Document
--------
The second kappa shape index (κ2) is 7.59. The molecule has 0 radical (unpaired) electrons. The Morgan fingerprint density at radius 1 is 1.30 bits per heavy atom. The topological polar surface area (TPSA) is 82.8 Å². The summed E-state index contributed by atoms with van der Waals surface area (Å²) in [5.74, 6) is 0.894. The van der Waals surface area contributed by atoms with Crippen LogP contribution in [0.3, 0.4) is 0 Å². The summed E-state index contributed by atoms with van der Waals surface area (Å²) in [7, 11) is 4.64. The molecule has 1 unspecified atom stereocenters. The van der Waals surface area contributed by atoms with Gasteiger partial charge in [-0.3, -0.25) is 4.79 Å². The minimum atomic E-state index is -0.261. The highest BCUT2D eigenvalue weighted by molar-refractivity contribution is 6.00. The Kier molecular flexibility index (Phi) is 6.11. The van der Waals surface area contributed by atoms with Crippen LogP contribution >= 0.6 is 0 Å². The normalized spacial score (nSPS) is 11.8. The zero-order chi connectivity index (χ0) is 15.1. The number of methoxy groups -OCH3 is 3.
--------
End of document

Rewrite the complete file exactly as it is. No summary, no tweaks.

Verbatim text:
The second kappa shape index (κ2) is 7.59. The molecule has 0 radical (unpaired) electrons. The Morgan fingerprint density at radius 1 is 1.30 bits per heavy atom. The topological polar surface area (TPSA) is 82.8 Å². The summed E-state index contributed by atoms with van der Waals surface area (Å²) in [5.74, 6) is 0.894. The van der Waals surface area contributed by atoms with Crippen LogP contribution in [0.3, 0.4) is 0 Å². The summed E-state index contributed by atoms with van der Waals surface area (Å²) in [7, 11) is 4.64. The molecule has 1 unspecified atom stereocenters. The van der Waals surface area contributed by atoms with Gasteiger partial charge in [-0.3, -0.25) is 4.79 Å². The minimum atomic E-state index is -0.261. The highest BCUT2D eigenvalue weighted by molar-refractivity contribution is 6.00. The Kier molecular flexibility index (Phi) is 6.11. The van der Waals surface area contributed by atoms with Crippen LogP contribution >= 0.6 is 0 Å². The normalized spacial score (nSPS) is 11.8. The zero-order chi connectivity index (χ0) is 15.1. The number of methoxy groups -OCH3 is 3.